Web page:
- The Washington Times - Friday, October 20, 2006

From combined dispatches

BAGHDAD — Dozens of Iraqi Shi’ite and Sunni clerics meeting in the Muslim holy city of Mecca yesterday called for an end to sectarian violence that many fear could lead to civil war in Iraq.

Sponsored by the 57-nation Organization of the Islamic Conference (OIC), the meeting approved a declaration prohibiting the killing of Muslims in Iraq and called for safeguarding the unity of the country.

It also urged the release of Muslim and non-Muslim hostages.

It was not clear what impact the document signed by the dozens of clerics would have on militias that appear to be outside the control of both Shi’ite and Sunni religious authorities, and others that are affiliated with al Qaeda.

Nevertheless, it marked an unprecedented effort by Iraqi religious leaders — who gathered in the Saudi Arabian city where Islam was born — to speak out against the bloodshed that has increased daily throughout the holy month of Ramadan.

Yesterday was no exception as black-uniformed, hooded gunmen loyal to anti-American Shi’ite cleric Muqtada al-Sadr briefly seized the major southern city of Amarah.

Twenty-five gunmen and police died in gunbattles between rival Shi’ite factions before the Iraqi army moved in to retake the city of 750,000 people.

The city is famous for its marshlands along the Tigris river 30 miles from the border with Iran, where the Shi’ite theocracy is said to be funding, arming and training both Sheik al-Sadr’s Mahdi Army and the rival Badr Brigades.

The Amarah showdown highlighted the potential for an all-out conflict between them and their political sponsors, both with large blocs in parliament and important to the survival of Prime Minister Nouri al-Maliki’s shaky four-month-old government.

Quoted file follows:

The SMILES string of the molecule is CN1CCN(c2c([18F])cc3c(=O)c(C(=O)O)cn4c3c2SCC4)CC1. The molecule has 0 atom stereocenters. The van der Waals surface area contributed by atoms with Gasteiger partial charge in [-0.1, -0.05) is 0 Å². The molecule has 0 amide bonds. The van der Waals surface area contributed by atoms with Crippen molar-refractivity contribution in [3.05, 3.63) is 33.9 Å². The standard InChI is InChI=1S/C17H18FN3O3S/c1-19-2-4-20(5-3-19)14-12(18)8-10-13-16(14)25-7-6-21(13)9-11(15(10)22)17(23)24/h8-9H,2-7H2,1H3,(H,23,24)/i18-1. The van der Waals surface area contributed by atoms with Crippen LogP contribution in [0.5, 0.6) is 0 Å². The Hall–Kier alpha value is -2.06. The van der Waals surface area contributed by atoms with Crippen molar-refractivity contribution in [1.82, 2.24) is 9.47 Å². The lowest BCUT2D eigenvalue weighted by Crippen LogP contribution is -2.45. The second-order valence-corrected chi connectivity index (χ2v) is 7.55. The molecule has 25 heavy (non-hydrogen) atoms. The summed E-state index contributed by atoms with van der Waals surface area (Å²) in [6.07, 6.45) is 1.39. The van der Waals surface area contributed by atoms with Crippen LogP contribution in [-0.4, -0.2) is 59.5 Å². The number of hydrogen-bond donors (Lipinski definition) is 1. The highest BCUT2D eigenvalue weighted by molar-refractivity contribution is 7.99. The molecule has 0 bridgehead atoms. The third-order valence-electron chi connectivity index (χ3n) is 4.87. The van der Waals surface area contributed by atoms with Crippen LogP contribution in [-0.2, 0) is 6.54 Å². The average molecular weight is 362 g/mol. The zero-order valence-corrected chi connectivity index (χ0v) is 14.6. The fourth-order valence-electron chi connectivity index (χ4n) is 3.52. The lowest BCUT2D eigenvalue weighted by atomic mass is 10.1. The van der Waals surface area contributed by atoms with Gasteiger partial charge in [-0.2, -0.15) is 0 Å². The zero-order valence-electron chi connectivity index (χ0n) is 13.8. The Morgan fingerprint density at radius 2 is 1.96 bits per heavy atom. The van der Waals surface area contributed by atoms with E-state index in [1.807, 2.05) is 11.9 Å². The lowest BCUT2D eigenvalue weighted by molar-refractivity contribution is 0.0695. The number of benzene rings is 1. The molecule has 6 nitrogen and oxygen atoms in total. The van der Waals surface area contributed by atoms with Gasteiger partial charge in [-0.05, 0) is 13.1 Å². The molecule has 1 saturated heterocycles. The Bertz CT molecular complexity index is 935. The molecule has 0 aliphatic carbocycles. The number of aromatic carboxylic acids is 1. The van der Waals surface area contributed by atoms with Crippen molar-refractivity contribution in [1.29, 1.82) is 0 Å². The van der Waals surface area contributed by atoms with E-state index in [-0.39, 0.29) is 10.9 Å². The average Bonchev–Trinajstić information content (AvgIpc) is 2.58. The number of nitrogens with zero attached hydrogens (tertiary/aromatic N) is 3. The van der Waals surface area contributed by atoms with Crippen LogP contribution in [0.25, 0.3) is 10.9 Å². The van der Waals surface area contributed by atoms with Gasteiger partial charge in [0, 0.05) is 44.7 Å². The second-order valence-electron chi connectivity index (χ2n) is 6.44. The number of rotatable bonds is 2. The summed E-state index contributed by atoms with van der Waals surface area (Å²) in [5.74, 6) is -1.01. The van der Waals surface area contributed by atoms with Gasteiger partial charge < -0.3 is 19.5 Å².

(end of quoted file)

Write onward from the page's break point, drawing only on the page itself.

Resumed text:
It also underlined the deep underlying rift that exists between Sheik al-Sadr and the more traditional but powerful Supreme Council for the Islamic Revolution in Iraq (SCIRI).

SCIRI and its Badr Brigades are headed by key power broker Abdul-Aziz al-Hakim, who spent decades in Iranian exile during Saddam Hussein’s rule.

The clashes marred the Muslim day of prayer for the second Friday in a row in cities where American and British forces had only recently ceded military control to Iraqi security forces and the army.

More than 100 persons were slain in Balad, a small city north of Baghdad, this past week, most of them by Shi’ite death squads drawn largely from Sheik al-Sadr’s Mahdi militia.

The Mahdi fighters held Amarah for several hours in an embarrassingly strong showing against the local police and security forces, controlled by the Badr Brigade.

Elsewhere in Iraq yesterday, police reported the deaths of 34 persons, including 10 killed in mortar attacks overnight in Balad.

Gunmen burst into a Shi’ite home in Aziziyah, 35 miles southeast of Baghdad, killing a Shi’ite family of nine.

A U.S. soldier was killed when his vehicle was hit by a roadside bomb southwest of the capital.

Amarah is a major population center in the resource-rich yet impoverished south and a traditional center of Shi’ite defiance to successive Iraqi regimes.

Its marshlands were drained by Saddam during the 1990s in reprisal for the city’s role in the Shi’ite uprising after the Persian Gulf War.

At the height of the fighting yesterday, Associated Press Television News video showed thick, black smoke billowing from behind barricades at a police station, much of it from vehicles set on fire inside the compound.

Hooded gunmen roamed the streets with automatic assault rifles and rocket-propelled grenade launchers. Most of the streets were deserted except for the gunmen.

The militiamen later withdrew from their positions and lifted their siege with a truce brokered by an al-Sadr envoy as government forces entered the city.

At the meeting in Mecca, clerics drafted a document they said was inspired by historic Islamic texts prohibiting infighting among Muslims.

“This document takes effect from this moment. … We hope [religious] authorities and clerics spread the message of the document in mosques … and that local media make sure it reaches all Iraqis,” said Saudi-based OIC Secretary-General Ekmeleddin Ihsanoglu.

He said the document draws its strength from the symbolism of the signing venue.

Neither Sheik al-Sadr nor Iraq’s top Shi’ite leader, Grand Ayatollah Ali al-Sistani sent representatives to the meeting.

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